Question. When is there a countable, universal and ultrahomogeneous $\mathcal{R}$-metric space (so, in other words, a Urysohn-like space relative to the distance set $R$)?

For example if $R=\mathbb{Q}_{\geq0}$ then then the answer is yes, witnessed by the classical rational Urysohn space. Another example is $R=\{0,1,2\}$ which yields the random graph (where $1$ designates an edge and $2$ designates no edge).

It turned out that this question was answered by Delhomme, LaFlamme, Pouzet, and Sauer. There is a more technical general characterization, but, in the special case above, there is a really nice fact:

Fact. There is an $\mathcal{R}$-Urysohn space if and only if the operation $+_R$ is associative.

The idea is that associativity of $+_R$ is combinatorially capturing the ability to amalgamate three-point $\mathcal{R}$-metric spaces, which leads to amalgamation for the class of all finite $\mathcal{R}$-metric spaces.

The "smallest" example of a set $R$ as above for which there is no $\mathcal{R}$-metric spaces is $\{0,1,2,4\}$.

In any case, it became more natural to work in a more general axiomatic framework. Given a countable distance magma $\mathcal{R}$, there is a natural notion of an $\mathcal{R}$-metric space, and a countable $\mathcal{R}$-Urysohn space exists if and only if $\mathcal{R}$ is a distance monoid. So assume $\mathcal{R}$ is a distance monoid and let $\mathcal{U}_{\mathcal{R}}$ denote the $\mathcal{R}$-Ursyosn space. In other words, $\mathcal{U}_{\mathcal{R}}$ is the unique (up to isometry) countable $\mathcal{R}$-metric space such that every finite $\mathcal{R}$-metric space embeds as a subspace of $\mathcal{U}_{\mathcal{R}}$, and any partial isometry between two finite subspaces of $\mathcal{U}_{\mathcal{R}}$ extends to a (total) isometry $\mathcal{U}_{\mathcal{R}}$.

I consider $\mathcal{U}_{\mathcal{R}}$ as a first-order structure in a relational language $L_{\mathcal{R}}$ containing binary relations $d_r(x,y)$ for $r\in R$, which are interpreted as "$d(x,y)\leq r$". Let $T_{\mathcal{R}}$ be the complete theory of $\mathcal{U}_{\mathcal{R}}$ in this language.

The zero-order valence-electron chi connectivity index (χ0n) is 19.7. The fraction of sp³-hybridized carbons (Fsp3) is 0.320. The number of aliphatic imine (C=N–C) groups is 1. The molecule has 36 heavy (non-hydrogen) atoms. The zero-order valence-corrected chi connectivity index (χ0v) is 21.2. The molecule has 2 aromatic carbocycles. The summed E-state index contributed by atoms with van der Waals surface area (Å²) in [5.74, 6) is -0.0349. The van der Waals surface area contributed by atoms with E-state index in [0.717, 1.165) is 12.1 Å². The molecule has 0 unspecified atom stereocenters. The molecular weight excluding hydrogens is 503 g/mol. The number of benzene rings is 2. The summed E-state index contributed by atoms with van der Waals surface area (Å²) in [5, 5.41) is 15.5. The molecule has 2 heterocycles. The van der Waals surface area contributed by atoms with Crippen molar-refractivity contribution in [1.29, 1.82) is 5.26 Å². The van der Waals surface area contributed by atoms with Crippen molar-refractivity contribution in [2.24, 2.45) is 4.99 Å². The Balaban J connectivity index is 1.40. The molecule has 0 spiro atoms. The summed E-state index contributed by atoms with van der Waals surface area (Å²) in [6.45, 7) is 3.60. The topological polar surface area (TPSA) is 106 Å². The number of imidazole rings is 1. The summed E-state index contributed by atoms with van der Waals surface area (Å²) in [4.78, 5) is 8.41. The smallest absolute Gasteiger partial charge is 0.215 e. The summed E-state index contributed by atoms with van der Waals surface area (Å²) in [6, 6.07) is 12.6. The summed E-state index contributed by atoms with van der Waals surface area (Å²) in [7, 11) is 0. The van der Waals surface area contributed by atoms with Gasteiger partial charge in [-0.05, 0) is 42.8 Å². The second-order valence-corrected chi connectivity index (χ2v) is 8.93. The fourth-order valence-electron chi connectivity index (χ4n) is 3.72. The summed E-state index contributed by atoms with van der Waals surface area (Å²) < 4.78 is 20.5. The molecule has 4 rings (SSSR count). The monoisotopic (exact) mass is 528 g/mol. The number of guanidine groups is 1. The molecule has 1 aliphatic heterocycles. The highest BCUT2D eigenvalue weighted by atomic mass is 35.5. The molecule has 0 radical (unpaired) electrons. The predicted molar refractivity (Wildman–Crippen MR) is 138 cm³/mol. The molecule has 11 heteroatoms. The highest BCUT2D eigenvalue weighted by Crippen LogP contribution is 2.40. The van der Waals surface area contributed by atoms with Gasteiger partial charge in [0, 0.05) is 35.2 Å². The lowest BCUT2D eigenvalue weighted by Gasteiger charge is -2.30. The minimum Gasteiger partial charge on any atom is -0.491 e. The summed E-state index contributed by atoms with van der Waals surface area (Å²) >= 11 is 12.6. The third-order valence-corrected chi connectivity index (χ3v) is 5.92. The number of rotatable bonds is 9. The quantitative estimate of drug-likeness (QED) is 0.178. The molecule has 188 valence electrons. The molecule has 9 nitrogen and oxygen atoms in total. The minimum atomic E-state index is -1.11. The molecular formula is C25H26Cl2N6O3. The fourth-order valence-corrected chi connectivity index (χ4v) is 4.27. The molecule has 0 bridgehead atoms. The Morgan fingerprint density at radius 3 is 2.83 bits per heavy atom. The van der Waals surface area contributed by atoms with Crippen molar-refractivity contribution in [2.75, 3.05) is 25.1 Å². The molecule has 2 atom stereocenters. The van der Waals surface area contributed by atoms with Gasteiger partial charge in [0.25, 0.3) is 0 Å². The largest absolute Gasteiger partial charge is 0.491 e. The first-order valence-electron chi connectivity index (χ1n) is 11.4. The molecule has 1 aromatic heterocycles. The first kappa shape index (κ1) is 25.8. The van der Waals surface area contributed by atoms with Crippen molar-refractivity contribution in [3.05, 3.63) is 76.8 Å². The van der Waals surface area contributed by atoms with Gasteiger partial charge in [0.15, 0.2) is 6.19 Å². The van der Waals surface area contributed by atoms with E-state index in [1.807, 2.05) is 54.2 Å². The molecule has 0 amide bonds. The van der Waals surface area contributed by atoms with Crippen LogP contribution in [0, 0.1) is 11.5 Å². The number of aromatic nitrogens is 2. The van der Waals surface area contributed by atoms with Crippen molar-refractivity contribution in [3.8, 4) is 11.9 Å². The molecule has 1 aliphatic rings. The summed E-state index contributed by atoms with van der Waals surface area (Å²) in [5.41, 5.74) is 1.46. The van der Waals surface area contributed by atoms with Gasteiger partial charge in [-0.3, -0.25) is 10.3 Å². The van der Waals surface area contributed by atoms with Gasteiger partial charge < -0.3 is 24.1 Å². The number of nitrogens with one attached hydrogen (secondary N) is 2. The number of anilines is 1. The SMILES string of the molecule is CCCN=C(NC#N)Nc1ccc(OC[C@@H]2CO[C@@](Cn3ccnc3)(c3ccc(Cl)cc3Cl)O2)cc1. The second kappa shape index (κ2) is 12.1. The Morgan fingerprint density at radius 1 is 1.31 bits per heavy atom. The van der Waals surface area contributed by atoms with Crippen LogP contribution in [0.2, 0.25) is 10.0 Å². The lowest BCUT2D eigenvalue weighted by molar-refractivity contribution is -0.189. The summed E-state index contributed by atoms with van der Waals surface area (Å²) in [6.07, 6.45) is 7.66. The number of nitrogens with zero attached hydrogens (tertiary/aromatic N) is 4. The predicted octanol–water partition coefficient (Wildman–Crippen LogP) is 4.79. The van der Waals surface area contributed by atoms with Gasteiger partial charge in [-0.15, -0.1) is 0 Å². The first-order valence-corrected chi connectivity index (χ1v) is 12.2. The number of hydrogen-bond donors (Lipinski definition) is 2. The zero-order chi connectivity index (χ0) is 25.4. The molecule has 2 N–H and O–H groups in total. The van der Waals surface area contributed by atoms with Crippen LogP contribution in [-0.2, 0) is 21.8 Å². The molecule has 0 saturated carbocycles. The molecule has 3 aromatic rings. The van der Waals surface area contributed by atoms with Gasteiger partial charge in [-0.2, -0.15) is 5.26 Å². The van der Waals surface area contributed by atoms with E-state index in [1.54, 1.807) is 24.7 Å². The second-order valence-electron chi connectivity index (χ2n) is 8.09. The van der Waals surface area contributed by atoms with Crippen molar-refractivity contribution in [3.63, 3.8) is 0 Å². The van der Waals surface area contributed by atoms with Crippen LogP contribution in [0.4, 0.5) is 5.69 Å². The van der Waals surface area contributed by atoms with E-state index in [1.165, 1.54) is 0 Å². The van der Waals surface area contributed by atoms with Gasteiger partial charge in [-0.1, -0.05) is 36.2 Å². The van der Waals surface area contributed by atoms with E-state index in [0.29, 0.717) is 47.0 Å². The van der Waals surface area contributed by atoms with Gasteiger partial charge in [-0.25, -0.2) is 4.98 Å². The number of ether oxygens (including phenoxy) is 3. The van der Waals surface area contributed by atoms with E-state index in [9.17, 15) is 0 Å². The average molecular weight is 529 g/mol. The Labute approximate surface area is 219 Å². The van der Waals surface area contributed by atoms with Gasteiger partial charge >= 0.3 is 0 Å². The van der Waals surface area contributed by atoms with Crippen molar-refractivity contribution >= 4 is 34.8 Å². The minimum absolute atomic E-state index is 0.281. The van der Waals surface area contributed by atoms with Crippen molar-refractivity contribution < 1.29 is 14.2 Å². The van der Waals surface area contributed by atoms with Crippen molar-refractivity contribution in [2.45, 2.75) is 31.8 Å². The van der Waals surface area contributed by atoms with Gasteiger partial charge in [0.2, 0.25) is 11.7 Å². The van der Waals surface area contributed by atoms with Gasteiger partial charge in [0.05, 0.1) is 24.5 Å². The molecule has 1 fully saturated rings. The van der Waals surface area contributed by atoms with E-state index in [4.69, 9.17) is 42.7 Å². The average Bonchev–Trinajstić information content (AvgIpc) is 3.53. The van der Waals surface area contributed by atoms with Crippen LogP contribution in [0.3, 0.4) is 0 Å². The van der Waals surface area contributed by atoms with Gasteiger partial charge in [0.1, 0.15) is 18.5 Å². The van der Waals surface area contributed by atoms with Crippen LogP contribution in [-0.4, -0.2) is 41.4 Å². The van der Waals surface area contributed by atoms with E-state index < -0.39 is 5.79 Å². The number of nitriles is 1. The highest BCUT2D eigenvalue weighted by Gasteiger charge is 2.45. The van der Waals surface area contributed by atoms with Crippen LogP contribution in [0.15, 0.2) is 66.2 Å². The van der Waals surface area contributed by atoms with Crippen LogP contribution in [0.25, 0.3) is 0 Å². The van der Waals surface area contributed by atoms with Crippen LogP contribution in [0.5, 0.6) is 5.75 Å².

If $\mathcal{R}$ is finite then $T_{\mathcal{R}}$ is $\aleph_0$-categorical, but for infinite distance monoids this fails. For example, if $\mathcal{R}=(\mathbb{Q}_{\geq 0},+,\leq,0)$ (so $\mathcal{U}_{\mathcal{R}}$ is the rational Urysohn space), then there are plenty of non-isolated $2$-types over $\emptyset$, which describe "new distances" from irrationals and infinitesimal cuts. For example, $\{\neg d_0(x,y)\}\cup\{d_r(x,y)\leq r:r>0\}$ is a finitely satisfiable $2$-type, which describes two elements at nonzero infinitesimal distance.

In general, any distance $r\in R$ can be viewed as a quantifier-free $2$-type: $\{\neg d_s(x,y):s<r\}\cup\{d_s(x,y):r\leq s\}$. This produces a canonical embedding of $R$ in the set of quantifier-free $2$-types over $\emptyset$, and the ordering on $R$ extends naturally to this space (in a way very similar to a Dedekind-MacNeille completion). A more interesting fact is that the monoid operation also extends to the (quantifier-free) $2$-types. Specifically, given $2$-types $p,q$, define $p+q$ to be the supremum (which exists) of the set of $2$-types $r$ such that the $3$-type $p(x,y)\cup p(y,z)\cup r(x,z)$ is finitely satisfiable. (So $p+q$ is the largest distance that you can consistently put on a triangle with distances $p$ and $q$.)

So altogether, we have a new distance monoid $\mathcal{R}^*$, built from the quantifier-free $2$-types, which extends $\mathcal{R}$. $\mathcal{R}^*$ behaves a little like a "nonstandard" or saturated extension of $\mathcal{R}$ (but it is not exactly this).

In my thesis I proved a characterization of quantifier elimination for $T_{\mathcal{R}}$ in terms of the behavior of $\mathcal{R}^*$.

Theorem. $T_{\mathcal{R}}$ has QE if and only if for any standard element $r\in R$, the operation $x\mapsto x+r$ is continuous on $\mathcal{R}^*$ (where here continuity is with respect to the order topology on $\mathcal{R}^*$).